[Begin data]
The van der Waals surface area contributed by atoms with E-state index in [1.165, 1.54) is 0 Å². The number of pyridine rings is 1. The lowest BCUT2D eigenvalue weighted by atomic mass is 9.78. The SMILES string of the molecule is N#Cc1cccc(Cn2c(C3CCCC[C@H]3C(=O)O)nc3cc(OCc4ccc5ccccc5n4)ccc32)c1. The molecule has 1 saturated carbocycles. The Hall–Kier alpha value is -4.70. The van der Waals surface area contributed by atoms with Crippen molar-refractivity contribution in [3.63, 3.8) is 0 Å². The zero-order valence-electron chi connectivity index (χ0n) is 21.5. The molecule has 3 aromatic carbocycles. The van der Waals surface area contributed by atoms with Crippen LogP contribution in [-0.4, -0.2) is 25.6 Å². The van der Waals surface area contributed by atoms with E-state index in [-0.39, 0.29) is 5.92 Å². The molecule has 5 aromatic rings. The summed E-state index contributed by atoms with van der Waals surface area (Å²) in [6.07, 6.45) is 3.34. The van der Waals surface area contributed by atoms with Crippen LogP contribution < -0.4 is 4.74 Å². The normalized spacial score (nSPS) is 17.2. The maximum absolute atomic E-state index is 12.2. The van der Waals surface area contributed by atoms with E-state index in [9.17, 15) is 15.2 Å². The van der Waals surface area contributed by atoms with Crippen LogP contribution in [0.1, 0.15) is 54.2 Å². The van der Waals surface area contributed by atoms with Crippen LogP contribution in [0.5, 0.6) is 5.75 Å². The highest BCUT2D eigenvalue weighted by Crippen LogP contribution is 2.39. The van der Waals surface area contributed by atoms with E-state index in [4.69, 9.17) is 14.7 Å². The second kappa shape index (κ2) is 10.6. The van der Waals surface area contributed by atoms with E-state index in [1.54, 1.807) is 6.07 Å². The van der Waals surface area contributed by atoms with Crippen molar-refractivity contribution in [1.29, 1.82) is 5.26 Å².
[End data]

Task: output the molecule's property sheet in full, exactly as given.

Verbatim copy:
The van der Waals surface area contributed by atoms with E-state index in [1.165, 1.54) is 0 Å². The number of pyridine rings is 1. The lowest BCUT2D eigenvalue weighted by atomic mass is 9.78. The SMILES string of the molecule is N#Cc1cccc(Cn2c(C3CCCC[C@H]3C(=O)O)nc3cc(OCc4ccc5ccccc5n4)ccc32)c1. The molecule has 1 saturated carbocycles. The Hall–Kier alpha value is -4.70. The van der Waals surface area contributed by atoms with Crippen molar-refractivity contribution in [3.63, 3.8) is 0 Å². The zero-order valence-electron chi connectivity index (χ0n) is 21.5. The molecule has 3 aromatic carbocycles. The van der Waals surface area contributed by atoms with Crippen LogP contribution in [-0.4, -0.2) is 25.6 Å². The van der Waals surface area contributed by atoms with E-state index in [-0.39, 0.29) is 5.92 Å². The molecule has 5 aromatic rings. The summed E-state index contributed by atoms with van der Waals surface area (Å²) in [6.07, 6.45) is 3.34. The van der Waals surface area contributed by atoms with Crippen LogP contribution < -0.4 is 4.74 Å². The normalized spacial score (nSPS) is 17.2. The maximum absolute atomic E-state index is 12.2. The van der Waals surface area contributed by atoms with E-state index in [9.17, 15) is 15.2 Å². The van der Waals surface area contributed by atoms with Crippen LogP contribution in [0.1, 0.15) is 54.2 Å². The van der Waals surface area contributed by atoms with Crippen LogP contribution in [0.5, 0.6) is 5.75 Å². The highest BCUT2D eigenvalue weighted by Crippen LogP contribution is 2.39. The van der Waals surface area contributed by atoms with E-state index in [4.69, 9.17) is 14.7 Å². The second kappa shape index (κ2) is 10.6. The van der Waals surface area contributed by atoms with E-state index in [1.54, 1.807) is 6.07 Å². The van der Waals surface area contributed by atoms with Crippen molar-refractivity contribution in [1.29, 1.82) is 5.26 Å².